Kirsten Patrick is a deputy editor at CMAJ
Health care professionals need to learn to do more to encourage self-expression in healing.
Watching Friday’s TEDMED session entitled ‘Weird and Wonderful’ I was humbled by talks by two non-medics who have done wonderful creative things that have vastly improved the lives of patients.
First up was Bob Carey. I had never heard of Bob Carey before – WHY had I never heard of Bob Carey before? – so I was surprised to see a middle-aged man standing on the TEDMED stage in a pink tutu and nothing else. He said, “I’m a commercial photographer …and I have been photographing myself for over 20 years as a form of self-therapy because that’s what I do; when things get hard I go take pictures of myself…and it’s a lot cheaper than real therapy…” He transforms himself through photography into something that he is ‘not’ and that helps him to get out of himself, he says. In 2003 his wife, Linda, was diagnosed with an aggressive form of breast cancer and Bob started to take pictures of himself wearing a pink tutu in beautiful landscapes. What started out as a way of expressing his inner discomfort and difficult feelings and sharing his wife’s experience, grew, through self-publication of a book, into the Tutu Project.
As Bob showed a montage of his exquisite, beautifully composed, funny images, all featuring himself in a pink tutu, I realized that for each and every patient and loved-one there is a unique way in which healing can be experienced and enhanced.
Sophie De Oliveira Barata, introduced as ‘an artist who works in Medicine and a sculptress of the human spirit’, reinforced this idea for me. Sophie makes the aesthetic part of prosthetic limbs for a living. That’s pretty special in itself but what Sophie does is insanely brilliant. She explained that after a long time making realistic looking prosthetic limbs for people she began to understand that, no matter how realistic she made them, most people never felt that the limb was a part of them. One client was a small girl who required a new leg at intervals as she grew. Once she asked for a leg that had a Peppa pig cartoon on it. The next leg she had was covered with a montage of family photographs. The leg became a talking point, a self-expression, rather than just a limb. The next time the little girl came to see Sophie she had a drawing of the next leg she wanted – it was to have a number of drawers in it for stationary and special things.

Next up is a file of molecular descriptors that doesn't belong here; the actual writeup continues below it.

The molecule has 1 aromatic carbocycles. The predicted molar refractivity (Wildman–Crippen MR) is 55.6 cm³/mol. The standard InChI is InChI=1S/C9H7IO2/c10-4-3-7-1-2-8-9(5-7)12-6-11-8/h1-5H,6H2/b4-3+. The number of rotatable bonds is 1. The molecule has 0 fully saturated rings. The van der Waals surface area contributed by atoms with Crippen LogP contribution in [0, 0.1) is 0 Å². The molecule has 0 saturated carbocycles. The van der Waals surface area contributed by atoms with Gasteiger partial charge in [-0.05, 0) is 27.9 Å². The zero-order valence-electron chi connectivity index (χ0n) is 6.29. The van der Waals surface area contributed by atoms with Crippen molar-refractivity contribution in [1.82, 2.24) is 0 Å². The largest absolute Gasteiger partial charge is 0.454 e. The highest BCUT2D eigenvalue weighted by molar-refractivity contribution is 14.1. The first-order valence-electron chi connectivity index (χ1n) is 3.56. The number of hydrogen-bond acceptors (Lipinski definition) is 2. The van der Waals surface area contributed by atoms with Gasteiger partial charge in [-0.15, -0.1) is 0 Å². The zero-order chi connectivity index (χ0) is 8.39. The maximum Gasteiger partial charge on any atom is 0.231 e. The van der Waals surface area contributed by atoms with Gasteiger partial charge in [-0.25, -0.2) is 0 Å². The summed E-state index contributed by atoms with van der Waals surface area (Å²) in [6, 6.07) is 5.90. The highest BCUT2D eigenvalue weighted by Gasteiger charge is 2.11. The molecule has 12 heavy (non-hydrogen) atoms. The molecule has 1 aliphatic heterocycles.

Somewhere along the line, Sophie began the alternative limb project and now at least 10% of her clients request a non-real-looking artificial limb. She has made a ‘retro-futuristic’ leg for Viktoria Modesta, the model and musician, a ‘cyborg leg’ with secret compartments for Veronika Pete who lost her leg in a London cycling accident, and highly personalised limbs for many others. She has changed the possibilities for people with prosthetic limbs forever, and I hope that many will follow her in her craft.
This blog post disappoints with its lack of photographs, I know, but I didn’t feel comfortable about sneaking the work of these wonderful creative. Do click on the links embedded.
Bearing in mind the individual experiences of patients when they are diagnosed with and must undergo treatment for an illness, CMAJ Blogs is going to start a Patient blog category very soon. Our first patient blogger is Peggy Cumming, a wife, mother, grandmother of 6, sister, niece, cousin, friend, retired teacher, and an athlete currently in training for major surgery. She has her own photoblog, the F-stops here, where she posts a photograph every day.
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